Juan “Juanky” Rodriguez is a Puerto Rican fighter who learned the value of self-defense before ever stepping into a martial arts gym. Though known for its beauty, the island of Puerto Rico also has a high crime rate, which can make life challenging. The toughness Juan Rodriguez developed in his early youth would translate well to the world of fighting. He now trains in Florida at American Top Team Black Boxx and is hoping to bring home his second championship title on June 2nd.
How were you first introduced to MMA?
"I started at a local Jiu Jitsu school that I found in my area in Florida. I didn't have any experience but I grew up in Puerto Rico and it was a tough life. You have to know how to defend yourself and I wanted to know more. I trained here and there doing some boxing and then American Top Team Black Boxx opened up nearby. I started going there and fell in love with it.
When I first started, I never thought I would compete. I have been doing Jiu Jitsu tournaments since I was 15 or 16 years old. I love the adrenaline of competition and I guess I wanted a little more. When I turned 18 and was legal age to fight, I talked to the gym owners about it and we picked up from there.
Was moving to Florida a big change and how do you like it now?
"I live a little outside of Orlando. I came here from Puerto Rico because it was warm. Visited my aunt in Connecticut and couldn't handle it. It is a little humid in Florida, but I wouldn't have the life I do if I wasn't here. I wouldn't have started fighting, met my girlfriend or found my manager.
At 22 years old you are still pretty young. Do you have anything you want to accomplish in your amateur career before turning pro?
"I want to get this belt. This is my tenth fight coming up on June 2nd. The fight is for the World Class Fight League (WCFL) promotion in Tampa. I already have the American Combat League title.
It is generally agreed by industry professionals that the amateur career is where you should make your mistakes and try new things. Usually, this means changing weight classes or fighting tough opponents, but Juan Rodriguez made one exciting amateur choice that he won't soon forget.
"I went to corner a training partner for a fight and one of the other fighters had a girlfriend who was nine months pregnant. The show ran late and he got the call, so he had to leave before his bout. I stepped in and took the fight right there at the venue. It was a dumb thing to do but I was just excited. I had no training camp and was not prepared, but I won via armbar.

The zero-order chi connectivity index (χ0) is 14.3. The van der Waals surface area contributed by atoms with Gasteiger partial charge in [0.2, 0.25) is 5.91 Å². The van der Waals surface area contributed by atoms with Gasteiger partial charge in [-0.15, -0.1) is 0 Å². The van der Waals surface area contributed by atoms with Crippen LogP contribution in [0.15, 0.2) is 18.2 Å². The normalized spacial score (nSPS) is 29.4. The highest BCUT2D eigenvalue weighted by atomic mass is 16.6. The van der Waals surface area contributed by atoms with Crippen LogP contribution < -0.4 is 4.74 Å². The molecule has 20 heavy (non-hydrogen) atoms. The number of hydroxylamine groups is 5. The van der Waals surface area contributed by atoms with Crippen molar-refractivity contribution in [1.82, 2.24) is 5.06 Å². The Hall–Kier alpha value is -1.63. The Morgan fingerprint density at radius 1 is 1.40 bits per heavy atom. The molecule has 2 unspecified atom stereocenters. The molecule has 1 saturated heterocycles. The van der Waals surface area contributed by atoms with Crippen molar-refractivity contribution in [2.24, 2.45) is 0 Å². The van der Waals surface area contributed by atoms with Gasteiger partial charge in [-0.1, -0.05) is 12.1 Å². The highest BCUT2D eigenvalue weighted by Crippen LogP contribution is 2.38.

How often do you train?
"When I'm not in camp, I train five times a week. When I'm in camp it is twice a day with one day off. Fighting is hard on the body and recovery is important. Just the other day I got dinged up in sparring. I took an ax kick to the shoulder. It's not injured but it is just annoyingly sore.
What do you do or take for recovery after hard sessions?
"Before I started taking Receptra CBD oil I could feel my joints getting achy. Back when I first started training around 15 years old none of that ever bothered me. Then time catches up. My joints weren't as flexible as they use to be and there was always inflammation. The Receptra Targeted Topical is everyone's favorite. If someone is hurting after practice we pass it around. I love it.
Do you also work a regular job?
"Not everybody makes the money they want fighting and especially not as an amateur. I was just teaching at the gym for a while but bills needed to be paid. I also do Pizza Hut delivery. They pay me and feed me. I love pizza and I need to gain some weight, so it's not a bad deal.
What does your family think about your fight life?
"This is my dilemma. And a lot of us go through it. The support is not there from everyone. My sister goes to my fights and pushes me to succeed, but my mom doesn't like it. She knows it's what I want to do but she wanted me to be more white-collar than a cage fighter. I understand. If I had kids I don't know that I would want them to fight. That would be hard to watch.
What is the most difficult part of being an MMA fighter?
"The balance of family, training and bad days in the gym. Say someone got the best of you. That can get you down sometimes. If you carry that energy it can ruin your whole week. It's all about balance.
What can fans expect from Juan Rodriguez this year?
"I am going for my second amateur belt and going pro by the end of the year. You can also expect to see me showcase my stand up. A lot of people sleep on me because they think I am just a Jiu Jitsu fighter. I like to bang too. I am comfortable wherever the fight goes.